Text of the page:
The Retinotopy of a Prosimian (Bush Baby) Pulvinar
53.455, Tuesday, May 14, 8:30 am - 12:30 pm, Orchid Ballroom
Keji Li1, Jay Patel2, Gopathy Purushothaman2, Roan Marion3, Vivien Casagrande1,2,3,4; 1Department of Psychology, Vanderbilt University, 2Cell and Developmental Biology, Vanderbilt University, 3Cognitive and Integrative Neuroscience Program, Vanderbilt University, 4Ophthalamology and Visual Science, Vanderbilt University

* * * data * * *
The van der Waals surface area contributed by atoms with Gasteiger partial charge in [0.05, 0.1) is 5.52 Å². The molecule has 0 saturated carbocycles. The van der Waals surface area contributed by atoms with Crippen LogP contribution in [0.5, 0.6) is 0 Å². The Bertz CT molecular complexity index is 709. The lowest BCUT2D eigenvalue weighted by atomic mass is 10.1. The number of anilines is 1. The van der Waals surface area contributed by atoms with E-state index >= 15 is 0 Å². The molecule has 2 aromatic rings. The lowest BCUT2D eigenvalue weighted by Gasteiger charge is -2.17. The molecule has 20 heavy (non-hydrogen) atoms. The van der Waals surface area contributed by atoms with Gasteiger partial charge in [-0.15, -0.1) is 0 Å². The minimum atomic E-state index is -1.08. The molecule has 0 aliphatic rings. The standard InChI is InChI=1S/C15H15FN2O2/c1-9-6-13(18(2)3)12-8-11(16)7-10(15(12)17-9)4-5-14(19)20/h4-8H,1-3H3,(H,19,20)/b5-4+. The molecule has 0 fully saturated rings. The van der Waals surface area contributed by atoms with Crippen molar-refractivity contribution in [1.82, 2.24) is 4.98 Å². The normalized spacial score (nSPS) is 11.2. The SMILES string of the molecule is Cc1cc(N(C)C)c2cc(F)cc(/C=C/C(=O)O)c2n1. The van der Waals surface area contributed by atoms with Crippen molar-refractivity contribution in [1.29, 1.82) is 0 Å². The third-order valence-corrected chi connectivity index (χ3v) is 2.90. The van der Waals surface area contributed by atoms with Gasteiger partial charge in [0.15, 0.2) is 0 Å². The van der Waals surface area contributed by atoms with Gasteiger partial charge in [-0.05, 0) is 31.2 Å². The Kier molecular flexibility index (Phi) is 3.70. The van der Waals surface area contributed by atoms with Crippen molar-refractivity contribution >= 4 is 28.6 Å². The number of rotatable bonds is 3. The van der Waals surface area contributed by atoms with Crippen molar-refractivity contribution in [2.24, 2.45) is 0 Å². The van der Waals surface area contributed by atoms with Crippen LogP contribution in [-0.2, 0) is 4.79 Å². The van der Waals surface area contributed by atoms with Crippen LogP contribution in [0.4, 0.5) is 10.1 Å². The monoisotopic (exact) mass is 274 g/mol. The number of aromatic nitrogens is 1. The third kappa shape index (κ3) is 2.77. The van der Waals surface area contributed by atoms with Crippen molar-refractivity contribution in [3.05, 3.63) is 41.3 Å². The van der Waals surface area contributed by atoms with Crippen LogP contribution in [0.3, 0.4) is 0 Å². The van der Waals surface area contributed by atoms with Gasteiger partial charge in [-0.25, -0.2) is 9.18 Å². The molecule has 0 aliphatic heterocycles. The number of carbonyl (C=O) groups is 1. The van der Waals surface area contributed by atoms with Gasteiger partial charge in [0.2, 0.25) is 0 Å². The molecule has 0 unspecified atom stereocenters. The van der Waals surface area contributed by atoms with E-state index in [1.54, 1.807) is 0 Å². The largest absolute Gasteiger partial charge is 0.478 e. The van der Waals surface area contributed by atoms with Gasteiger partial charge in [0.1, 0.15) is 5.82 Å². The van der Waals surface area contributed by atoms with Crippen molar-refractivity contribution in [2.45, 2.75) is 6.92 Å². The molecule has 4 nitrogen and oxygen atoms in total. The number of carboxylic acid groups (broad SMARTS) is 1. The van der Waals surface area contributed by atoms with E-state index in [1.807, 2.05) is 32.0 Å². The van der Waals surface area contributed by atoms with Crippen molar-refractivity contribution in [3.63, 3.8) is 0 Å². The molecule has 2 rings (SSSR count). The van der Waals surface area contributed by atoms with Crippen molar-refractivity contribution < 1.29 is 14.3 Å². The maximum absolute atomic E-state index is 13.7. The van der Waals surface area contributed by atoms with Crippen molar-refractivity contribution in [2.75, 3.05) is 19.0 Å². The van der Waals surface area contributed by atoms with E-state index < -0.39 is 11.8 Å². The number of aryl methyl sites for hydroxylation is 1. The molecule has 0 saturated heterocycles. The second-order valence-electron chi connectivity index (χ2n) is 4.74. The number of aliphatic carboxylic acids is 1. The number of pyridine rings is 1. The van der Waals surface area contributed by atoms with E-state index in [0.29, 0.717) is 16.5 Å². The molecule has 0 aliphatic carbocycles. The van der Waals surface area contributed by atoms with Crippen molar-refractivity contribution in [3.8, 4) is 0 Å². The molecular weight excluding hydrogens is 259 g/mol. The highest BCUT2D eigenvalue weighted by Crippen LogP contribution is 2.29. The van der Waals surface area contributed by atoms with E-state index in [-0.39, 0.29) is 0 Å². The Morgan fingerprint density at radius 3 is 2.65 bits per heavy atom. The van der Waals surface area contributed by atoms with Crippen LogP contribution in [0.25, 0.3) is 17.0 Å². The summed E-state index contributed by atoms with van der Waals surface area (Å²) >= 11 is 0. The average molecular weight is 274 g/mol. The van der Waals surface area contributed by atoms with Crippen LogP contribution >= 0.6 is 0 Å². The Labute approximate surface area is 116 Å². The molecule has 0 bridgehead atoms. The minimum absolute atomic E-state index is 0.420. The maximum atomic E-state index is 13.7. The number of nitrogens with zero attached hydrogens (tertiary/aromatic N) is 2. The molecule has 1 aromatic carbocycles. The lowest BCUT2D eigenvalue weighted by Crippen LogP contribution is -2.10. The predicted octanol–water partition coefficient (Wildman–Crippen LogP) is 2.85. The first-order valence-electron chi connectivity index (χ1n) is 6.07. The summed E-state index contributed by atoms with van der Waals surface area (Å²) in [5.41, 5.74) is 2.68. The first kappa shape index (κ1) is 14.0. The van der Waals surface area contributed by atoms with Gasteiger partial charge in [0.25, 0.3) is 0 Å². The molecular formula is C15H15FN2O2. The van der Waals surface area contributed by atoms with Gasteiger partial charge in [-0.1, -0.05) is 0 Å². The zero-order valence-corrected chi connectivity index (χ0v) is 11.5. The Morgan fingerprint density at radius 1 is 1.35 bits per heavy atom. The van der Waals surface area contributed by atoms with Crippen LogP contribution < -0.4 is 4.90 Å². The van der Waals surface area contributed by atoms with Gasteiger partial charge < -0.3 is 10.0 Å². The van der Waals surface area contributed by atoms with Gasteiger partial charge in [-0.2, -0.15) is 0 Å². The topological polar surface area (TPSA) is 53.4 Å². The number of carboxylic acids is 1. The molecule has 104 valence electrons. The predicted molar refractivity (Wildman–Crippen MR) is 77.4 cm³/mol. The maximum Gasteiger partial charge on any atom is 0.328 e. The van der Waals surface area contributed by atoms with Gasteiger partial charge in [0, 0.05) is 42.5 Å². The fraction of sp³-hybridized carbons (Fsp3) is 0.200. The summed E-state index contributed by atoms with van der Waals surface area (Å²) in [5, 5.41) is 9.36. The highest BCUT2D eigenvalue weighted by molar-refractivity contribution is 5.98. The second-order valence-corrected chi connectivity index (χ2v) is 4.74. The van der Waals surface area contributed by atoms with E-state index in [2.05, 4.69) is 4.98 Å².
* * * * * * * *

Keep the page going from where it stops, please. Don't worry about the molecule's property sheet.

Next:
The pulvinar nucleus in primates has connections with all known visual cortices, yet little is known about its functions. To clarify the functional organization of pulvinar, a few studies have investigated its visuotopic maps in simians using electrophysiological methods. These studies consistently showed two maps, but the organization of these maps were reported to differ between the New and Old World simians. In this study we investigated the visuotopy of the prosimian bush baby (Otolemur garnettii) pulvinar, as prosimians are considered closer to the common ancestors of New and Old World primates. We used single electrode extracellular recording to determine the retinotopy of the lateral (PL) and inferior (PI) subdivisions of the pulvinar and compared the visuotopic maps to bush baby pulvinar chemoarchitecture. Three subdivisions, the lateral central (PIcl), medial central (PIcm) and medial (PIm) inferior pulvinar, were identified in bush baby PI, using myelin, acetylcholinesterase and cytochrome oxidase staining. We found two visuotopic maps which covered PL and PIcl, a dorsal map in dorsal PL and a ventral map in PIcl and ventral PL. Both maps had a lateral upper field representation and a medial lower field representation. Their central vision representations were found on the postero-medial side of the border between the two maps. The global features of the visuotopic maps, including location, orientation of the central-peripheral and upper-lower field axes, appeared similar between bush baby and the Old World macaque monkey but different from the New World cebus monkey. Using reconstructed 3D models of these maps, however, we found details that differed between bush baby and those reported in macaque monkey. These differences included: 1) the first order representation of the dorsal map, 2) the central vision representation as a point and 3) the vertical meridian representation on a curve in bush baby but not in macaque.